Meanwhile, given the ongoing drenching rain, and the fact that the same pocket is often home to my trowel, gloves and other garden implements so there’s a fair bit of soil in there too, there’s every chance I’ll get a fine crop of babyleaf lettuce appearing in my fleece – handy for snacking on should I be caught short in an emergency. Food really doesn’t get much more local than that…
*In the very special sense of ‘interesting’ adjusted for being about vegetables.
July 21, 2010
Why we bothered chasing that rabbit out of the garden, I will never know. A week’s neglect has tipped the veg patch – which was the only part of it of more or less under control before – over the edge. Long days, warmth and plentiful rain means everything – everything – is growing faster than I can keep up. Peas, beans, salad – have I mentioned that we have a lot of salad? – potatoes, onions, and, of course, the weeds. Only the squash are sitting there looking pathetic. I’ve definitely got to think of a better use for the cold frame next year.
And talking of next year, I’ve been offered another plot on top of the ones I already have, as my landlord’s not keeping up with the garden either. It was that or grass it over, which seems a shame. I was thinking of being sensible and saying no, but then I thought hmmm, I could do maincrop potatoes and ordinary onions if I had more room, and I heard myself saying yes instead.
Maybe a goat’s not such a bad idea after all.
May 21, 2010
Fellow compulsive spreadsheeters will be delighted to know that as of this week, last season’s vegetables have finally broken even, after the latest serving of broccoli. The broccoli is still going strong, but it’s getting a bit fractal: each time I cut a stalk, I leave two smaller sprouts on either side to grow up into new stalks, so each individual stalk is getting smaller and smaller, making picking it quite time consuming. Still, it is quite delicious, adjusted for being a vegetable.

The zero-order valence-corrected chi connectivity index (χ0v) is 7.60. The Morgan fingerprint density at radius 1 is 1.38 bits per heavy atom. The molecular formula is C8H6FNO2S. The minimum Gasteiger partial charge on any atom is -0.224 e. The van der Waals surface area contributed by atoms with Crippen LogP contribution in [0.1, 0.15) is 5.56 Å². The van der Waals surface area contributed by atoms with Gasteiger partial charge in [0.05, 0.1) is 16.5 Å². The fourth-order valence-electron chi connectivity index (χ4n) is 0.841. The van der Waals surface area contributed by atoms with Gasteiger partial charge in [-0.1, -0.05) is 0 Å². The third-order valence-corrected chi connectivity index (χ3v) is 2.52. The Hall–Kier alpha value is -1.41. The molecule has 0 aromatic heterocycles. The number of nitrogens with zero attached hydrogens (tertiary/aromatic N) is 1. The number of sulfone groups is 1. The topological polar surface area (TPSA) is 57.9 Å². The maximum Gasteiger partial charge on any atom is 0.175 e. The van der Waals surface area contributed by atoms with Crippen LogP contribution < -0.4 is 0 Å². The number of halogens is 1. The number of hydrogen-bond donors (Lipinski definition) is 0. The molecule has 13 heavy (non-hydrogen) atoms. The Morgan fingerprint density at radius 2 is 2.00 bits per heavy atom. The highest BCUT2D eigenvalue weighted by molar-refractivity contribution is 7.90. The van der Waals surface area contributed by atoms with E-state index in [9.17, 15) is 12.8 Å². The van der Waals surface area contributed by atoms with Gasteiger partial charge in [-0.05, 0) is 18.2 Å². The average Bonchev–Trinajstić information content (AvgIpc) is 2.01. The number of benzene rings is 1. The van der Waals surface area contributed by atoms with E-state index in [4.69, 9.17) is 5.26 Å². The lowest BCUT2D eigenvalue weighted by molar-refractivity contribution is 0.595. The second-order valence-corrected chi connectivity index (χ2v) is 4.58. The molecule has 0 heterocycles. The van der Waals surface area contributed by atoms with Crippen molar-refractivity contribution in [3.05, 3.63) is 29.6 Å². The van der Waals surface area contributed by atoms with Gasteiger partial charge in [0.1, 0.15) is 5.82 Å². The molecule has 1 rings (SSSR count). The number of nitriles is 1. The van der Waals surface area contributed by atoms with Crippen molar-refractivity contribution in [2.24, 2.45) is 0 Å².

Not only that, but the first crop of the 2010 season has just been picked:
Yep, a homeopathic quantity of salad worth all of 23p, according to the supermarket comparison site. Set against £50.01 expenditure so far, but hey, everyone’s got to start somewhere. This also means that we’re eating last season’s and this season’s vegetables at once which, I think, is pretty damn cool.
Also nothing’s died yet*. Although that, surely, is only a matter of time.
*except about 476 slugs.
September 14, 2009
plot in September
Gardening’s all about little and often, and for too much of this summer I’ve been managing the ‘little’ part, but not been so good at the ‘often’.
baby gem squash
Fortunately, some of it has just been getting on without me. It’s probably too late for this baby gem squash, but who knows, I might get lucky.
Larry the leek, sole survivor of the great leek massacre, is still hanging in there, and the salad leaves look almost good enough to eat
Cabbage White Caterpillar
But it’s in the broccoli bed that the real trouble lurks
Before and after…
So far I’m picking them off by hand and ruthlessly squashing sorry, I was too squeamish for that, I’ve ruthlessly thrown them in the compost instead. With a few cabbage leaves for them to eat. It probably amounts to the same thing as far as the caterpillars are concerned, but it means I don’t have to deal with all the green blood.
Four days of diligent picking seem to have contained them a bit, although whether the plants will recover is another matter. And every time my back is turned, there’s a flutter of white as another butterfly comes around with another batch of eggs to make good the deficit.